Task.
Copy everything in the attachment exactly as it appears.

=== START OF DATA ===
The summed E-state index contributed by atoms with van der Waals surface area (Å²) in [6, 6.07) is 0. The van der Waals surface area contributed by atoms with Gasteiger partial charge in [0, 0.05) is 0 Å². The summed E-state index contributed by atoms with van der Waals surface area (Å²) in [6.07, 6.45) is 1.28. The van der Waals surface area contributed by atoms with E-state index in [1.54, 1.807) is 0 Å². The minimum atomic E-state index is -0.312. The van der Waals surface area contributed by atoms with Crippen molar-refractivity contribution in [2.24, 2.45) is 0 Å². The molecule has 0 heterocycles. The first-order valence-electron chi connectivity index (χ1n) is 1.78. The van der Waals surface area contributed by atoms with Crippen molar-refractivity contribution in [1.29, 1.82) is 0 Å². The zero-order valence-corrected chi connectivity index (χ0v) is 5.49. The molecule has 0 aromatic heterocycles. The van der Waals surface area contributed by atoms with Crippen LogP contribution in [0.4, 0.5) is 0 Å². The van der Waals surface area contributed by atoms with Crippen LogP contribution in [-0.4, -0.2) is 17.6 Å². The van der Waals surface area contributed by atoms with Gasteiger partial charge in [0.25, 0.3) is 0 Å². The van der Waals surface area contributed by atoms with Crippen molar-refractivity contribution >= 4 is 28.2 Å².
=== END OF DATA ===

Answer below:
The summed E-state index contributed by atoms with van der Waals surface area (Å²) in [6, 6.07) is 0. The van der Waals surface area contributed by atoms with Gasteiger partial charge in [0, 0.05) is 0 Å². The summed E-state index contributed by atoms with van der Waals surface area (Å²) in [6.07, 6.45) is 1.28. The van der Waals surface area contributed by atoms with E-state index in [1.54, 1.807) is 0 Å². The minimum atomic E-state index is -0.312. The van der Waals surface area contributed by atoms with Crippen molar-refractivity contribution in [2.24, 2.45) is 0 Å². The molecule has 0 heterocycles. The first-order valence-electron chi connectivity index (χ1n) is 1.78. The van der Waals surface area contributed by atoms with Crippen molar-refractivity contribution in [1.29, 1.82) is 0 Å². The zero-order valence-corrected chi connectivity index (χ0v) is 5.49. The molecule has 0 aromatic heterocycles. The van der Waals surface area contributed by atoms with Crippen LogP contribution in [0.4, 0.5) is 0 Å². The van der Waals surface area contributed by atoms with Crippen LogP contribution in [-0.4, -0.2) is 17.6 Å². The van der Waals surface area contributed by atoms with Gasteiger partial charge in [0.25, 0.3) is 0 Å². The van der Waals surface area contributed by atoms with Crippen molar-refractivity contribution >= 4 is 28.2 Å².